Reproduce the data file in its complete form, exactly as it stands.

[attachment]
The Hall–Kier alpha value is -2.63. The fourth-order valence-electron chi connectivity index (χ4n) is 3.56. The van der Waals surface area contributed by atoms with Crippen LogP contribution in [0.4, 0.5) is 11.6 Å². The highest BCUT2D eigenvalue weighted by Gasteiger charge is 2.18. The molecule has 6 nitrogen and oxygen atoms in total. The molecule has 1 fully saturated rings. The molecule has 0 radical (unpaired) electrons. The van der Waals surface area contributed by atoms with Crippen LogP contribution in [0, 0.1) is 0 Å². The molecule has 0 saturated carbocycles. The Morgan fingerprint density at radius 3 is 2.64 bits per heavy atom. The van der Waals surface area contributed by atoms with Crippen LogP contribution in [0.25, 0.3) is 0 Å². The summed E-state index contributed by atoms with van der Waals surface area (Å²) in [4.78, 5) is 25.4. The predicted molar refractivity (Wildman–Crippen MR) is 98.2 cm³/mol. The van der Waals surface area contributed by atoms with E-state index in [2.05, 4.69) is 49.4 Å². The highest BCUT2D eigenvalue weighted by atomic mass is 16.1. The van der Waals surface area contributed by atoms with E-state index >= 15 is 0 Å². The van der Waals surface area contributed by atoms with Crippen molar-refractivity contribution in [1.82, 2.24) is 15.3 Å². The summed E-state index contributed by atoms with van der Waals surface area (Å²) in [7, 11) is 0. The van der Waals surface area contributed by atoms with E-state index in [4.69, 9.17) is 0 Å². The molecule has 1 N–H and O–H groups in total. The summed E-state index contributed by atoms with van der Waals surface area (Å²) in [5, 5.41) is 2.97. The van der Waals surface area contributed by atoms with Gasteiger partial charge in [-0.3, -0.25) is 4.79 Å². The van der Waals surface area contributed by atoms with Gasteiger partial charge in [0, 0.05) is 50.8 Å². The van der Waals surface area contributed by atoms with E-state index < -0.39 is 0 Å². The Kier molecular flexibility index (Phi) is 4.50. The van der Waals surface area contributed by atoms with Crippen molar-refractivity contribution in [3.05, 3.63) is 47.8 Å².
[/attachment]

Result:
The Hall–Kier alpha value is -2.63. The fourth-order valence-electron chi connectivity index (χ4n) is 3.56. The van der Waals surface area contributed by atoms with Crippen LogP contribution in [0.4, 0.5) is 11.6 Å². The highest BCUT2D eigenvalue weighted by Gasteiger charge is 2.18. The molecule has 6 nitrogen and oxygen atoms in total. The molecule has 1 fully saturated rings. The molecule has 0 radical (unpaired) electrons. The van der Waals surface area contributed by atoms with Crippen LogP contribution in [0, 0.1) is 0 Å². The molecule has 0 saturated carbocycles. The Morgan fingerprint density at radius 3 is 2.64 bits per heavy atom. The van der Waals surface area contributed by atoms with Crippen LogP contribution in [0.25, 0.3) is 0 Å². The summed E-state index contributed by atoms with van der Waals surface area (Å²) in [4.78, 5) is 25.4. The predicted molar refractivity (Wildman–Crippen MR) is 98.2 cm³/mol. The van der Waals surface area contributed by atoms with E-state index in [2.05, 4.69) is 49.4 Å². The highest BCUT2D eigenvalue weighted by atomic mass is 16.1. The van der Waals surface area contributed by atoms with E-state index >= 15 is 0 Å². The van der Waals surface area contributed by atoms with Crippen molar-refractivity contribution in [1.82, 2.24) is 15.3 Å². The summed E-state index contributed by atoms with van der Waals surface area (Å²) in [7, 11) is 0. The van der Waals surface area contributed by atoms with E-state index in [4.69, 9.17) is 0 Å². The molecule has 1 N–H and O–H groups in total. The summed E-state index contributed by atoms with van der Waals surface area (Å²) in [5, 5.41) is 2.97. The van der Waals surface area contributed by atoms with Gasteiger partial charge in [-0.3, -0.25) is 4.79 Å². The van der Waals surface area contributed by atoms with Gasteiger partial charge in [0, 0.05) is 50.8 Å². The van der Waals surface area contributed by atoms with E-state index < -0.39 is 0 Å². The Kier molecular flexibility index (Phi) is 4.50. The van der Waals surface area contributed by atoms with Crippen molar-refractivity contribution in [3.05, 3.63) is 47.8 Å².